I normally start a review by talking about the cover, but this time I am going to step back and mention the format. Fox Spirit are marketing this as the first of their Fox Pockets. Unsurprisingly it is pocket sized. It easily fits in to a cargo pants pocket or a handbag or in my case a man bag (handbags don’t have Captain Caveman on them). It is a great size and length of story for a tea break read. A nice cup of Earl Grey and a piece of short form fiction is always a good thing.
I love the cover by Sarah Anne Langton, I’ve seen a picture of the next few covers in this series. They look like a series and will look great on a shelf. Being a small cover the hard-hitting simplicity of this cover really works. Reading this book on a coach the over day at least a couple of people asked to see the whole cover. It really is that striking. The only thing I don’t like about the cover is the lack of any identification of the book on the spine.
The title of this anthology is Piracy and although they all have a common connection through the title there is a huge array of different styles and genres represented in this book. From steampunk to cyberpunk, and from fantasy to science fiction. Every story is different and enjoyable in a different way. My favourite part in the whole book is when the space pirates start singing. It was hilarious. I was giggling away to myself at that point. More importantly it means that like several of the other authors in this book that I’d not heard of before I will be looking for something else to read by Asher Wismer.
As I’d expect from a Fox book there is a definite feminist touch without making anything seem overly feminine. If you are a traditionalist who believes all stories about pirates should be about men and rape then you should probably read this book. It shows you how powerful people can be without taking the shortcut of using rape as a trope. This book has strong characters of both genders portrayed in a manner that demeans neither. I thoroughly enjoyed this book and am looking forward to the next one.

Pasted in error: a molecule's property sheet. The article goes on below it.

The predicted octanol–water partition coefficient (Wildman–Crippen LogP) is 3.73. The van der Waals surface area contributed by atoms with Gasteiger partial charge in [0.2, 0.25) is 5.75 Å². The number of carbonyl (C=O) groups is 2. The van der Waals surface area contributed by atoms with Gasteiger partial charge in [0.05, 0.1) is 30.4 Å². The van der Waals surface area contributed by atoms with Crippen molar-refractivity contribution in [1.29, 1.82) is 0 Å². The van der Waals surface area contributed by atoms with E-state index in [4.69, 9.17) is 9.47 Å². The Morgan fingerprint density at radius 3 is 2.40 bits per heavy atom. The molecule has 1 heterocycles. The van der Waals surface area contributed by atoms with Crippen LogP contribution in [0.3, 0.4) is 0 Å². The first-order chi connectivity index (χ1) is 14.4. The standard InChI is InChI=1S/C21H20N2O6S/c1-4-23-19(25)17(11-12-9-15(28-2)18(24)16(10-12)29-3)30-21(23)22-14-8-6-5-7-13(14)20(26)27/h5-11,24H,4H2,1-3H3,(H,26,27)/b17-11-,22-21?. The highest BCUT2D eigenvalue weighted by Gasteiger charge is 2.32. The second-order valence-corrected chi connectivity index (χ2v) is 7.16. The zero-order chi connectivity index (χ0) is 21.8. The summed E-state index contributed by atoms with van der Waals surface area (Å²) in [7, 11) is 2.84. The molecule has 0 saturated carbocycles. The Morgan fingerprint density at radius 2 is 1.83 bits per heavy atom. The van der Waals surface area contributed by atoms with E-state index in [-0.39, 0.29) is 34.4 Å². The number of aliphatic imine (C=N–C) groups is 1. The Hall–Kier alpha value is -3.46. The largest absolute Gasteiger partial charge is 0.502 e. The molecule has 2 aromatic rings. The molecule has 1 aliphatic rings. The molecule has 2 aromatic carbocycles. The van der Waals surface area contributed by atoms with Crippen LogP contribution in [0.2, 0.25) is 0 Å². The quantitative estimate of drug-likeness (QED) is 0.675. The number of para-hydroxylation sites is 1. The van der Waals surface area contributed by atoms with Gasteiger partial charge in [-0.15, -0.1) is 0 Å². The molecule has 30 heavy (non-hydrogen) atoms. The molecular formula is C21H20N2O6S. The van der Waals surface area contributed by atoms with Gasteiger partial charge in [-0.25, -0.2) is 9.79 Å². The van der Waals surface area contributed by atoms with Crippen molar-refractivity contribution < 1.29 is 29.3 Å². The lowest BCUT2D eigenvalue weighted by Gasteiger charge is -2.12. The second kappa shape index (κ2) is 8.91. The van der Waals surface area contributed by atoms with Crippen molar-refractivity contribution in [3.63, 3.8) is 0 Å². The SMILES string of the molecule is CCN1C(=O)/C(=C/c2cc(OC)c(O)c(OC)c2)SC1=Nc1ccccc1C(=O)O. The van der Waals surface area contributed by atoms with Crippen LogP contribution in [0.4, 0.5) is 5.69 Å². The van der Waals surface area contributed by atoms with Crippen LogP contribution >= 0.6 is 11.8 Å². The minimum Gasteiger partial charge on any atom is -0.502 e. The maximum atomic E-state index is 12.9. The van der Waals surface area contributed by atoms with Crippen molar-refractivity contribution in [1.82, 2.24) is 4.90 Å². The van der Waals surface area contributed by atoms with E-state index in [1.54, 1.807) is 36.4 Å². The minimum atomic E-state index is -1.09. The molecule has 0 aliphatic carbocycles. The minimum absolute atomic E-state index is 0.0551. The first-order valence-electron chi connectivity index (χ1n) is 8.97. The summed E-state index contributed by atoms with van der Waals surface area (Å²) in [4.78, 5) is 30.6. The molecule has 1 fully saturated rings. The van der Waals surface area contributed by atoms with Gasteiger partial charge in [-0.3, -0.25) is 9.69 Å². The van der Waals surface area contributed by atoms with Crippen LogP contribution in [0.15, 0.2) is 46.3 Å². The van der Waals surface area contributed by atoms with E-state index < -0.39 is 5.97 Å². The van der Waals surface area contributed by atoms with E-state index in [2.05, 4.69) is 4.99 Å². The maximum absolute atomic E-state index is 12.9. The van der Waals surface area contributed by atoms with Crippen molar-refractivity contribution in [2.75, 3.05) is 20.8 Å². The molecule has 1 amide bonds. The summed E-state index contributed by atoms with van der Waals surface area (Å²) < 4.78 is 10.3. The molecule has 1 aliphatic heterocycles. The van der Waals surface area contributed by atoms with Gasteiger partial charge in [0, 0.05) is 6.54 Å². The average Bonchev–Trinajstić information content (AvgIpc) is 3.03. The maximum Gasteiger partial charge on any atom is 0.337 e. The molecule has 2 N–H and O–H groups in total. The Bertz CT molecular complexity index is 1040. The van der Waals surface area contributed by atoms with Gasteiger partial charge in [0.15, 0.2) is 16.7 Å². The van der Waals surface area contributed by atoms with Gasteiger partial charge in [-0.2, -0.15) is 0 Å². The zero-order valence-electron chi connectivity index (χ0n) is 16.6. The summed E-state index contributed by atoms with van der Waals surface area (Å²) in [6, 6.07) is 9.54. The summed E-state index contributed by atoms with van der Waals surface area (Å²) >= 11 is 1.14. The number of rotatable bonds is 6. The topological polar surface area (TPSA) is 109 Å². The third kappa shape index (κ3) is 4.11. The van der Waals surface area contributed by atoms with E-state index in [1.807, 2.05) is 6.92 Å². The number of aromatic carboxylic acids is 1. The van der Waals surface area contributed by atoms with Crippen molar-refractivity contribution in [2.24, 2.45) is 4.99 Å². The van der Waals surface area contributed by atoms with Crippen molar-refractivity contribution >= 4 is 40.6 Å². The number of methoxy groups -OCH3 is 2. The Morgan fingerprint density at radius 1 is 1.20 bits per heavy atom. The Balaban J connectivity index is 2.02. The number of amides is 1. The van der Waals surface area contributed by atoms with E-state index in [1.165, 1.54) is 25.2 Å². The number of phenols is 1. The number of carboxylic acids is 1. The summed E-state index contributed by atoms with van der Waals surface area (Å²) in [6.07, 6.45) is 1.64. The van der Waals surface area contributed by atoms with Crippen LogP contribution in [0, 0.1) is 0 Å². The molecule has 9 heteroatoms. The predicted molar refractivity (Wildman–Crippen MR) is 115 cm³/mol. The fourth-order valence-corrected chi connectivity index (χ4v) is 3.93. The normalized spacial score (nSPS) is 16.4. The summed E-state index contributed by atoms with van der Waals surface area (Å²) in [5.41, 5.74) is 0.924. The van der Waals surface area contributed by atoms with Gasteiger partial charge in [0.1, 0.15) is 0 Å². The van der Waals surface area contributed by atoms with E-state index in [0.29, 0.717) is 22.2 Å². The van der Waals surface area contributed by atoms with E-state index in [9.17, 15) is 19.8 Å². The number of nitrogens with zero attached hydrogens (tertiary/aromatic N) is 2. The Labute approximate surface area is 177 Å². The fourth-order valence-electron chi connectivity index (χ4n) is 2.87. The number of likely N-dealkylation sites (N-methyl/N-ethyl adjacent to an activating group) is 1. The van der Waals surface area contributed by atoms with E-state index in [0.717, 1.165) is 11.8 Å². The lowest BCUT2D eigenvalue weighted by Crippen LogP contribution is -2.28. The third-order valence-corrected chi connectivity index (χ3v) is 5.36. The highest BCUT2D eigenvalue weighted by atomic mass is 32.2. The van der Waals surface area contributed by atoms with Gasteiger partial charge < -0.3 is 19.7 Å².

At the request of Vincent Holland-Keen here is a picture on the man bag mentioned above.
My favourite bag.
The main reason that I picked up this book was that I read the Anarchy Books anthology Vivisepulture and really enjoyed the story by Danie Ware (there are other great stories in that anthology). The first thing that surprised me when I got the book was how big it is. At over five hundred pages it is a meaty tome so don’t expect to read it in an afternoon. This is a cyberpunk book, no actually it is an epic fantasy novel. Hang on, this is an epic fantasy inside a cyberpunk story. Or at least I think it is. The next book could quite easily turn and twist that further and really boggle my mind. I don’t want to give you any spoilers so it is easier to say that this is a fantasy story inside a cyberpunk tale.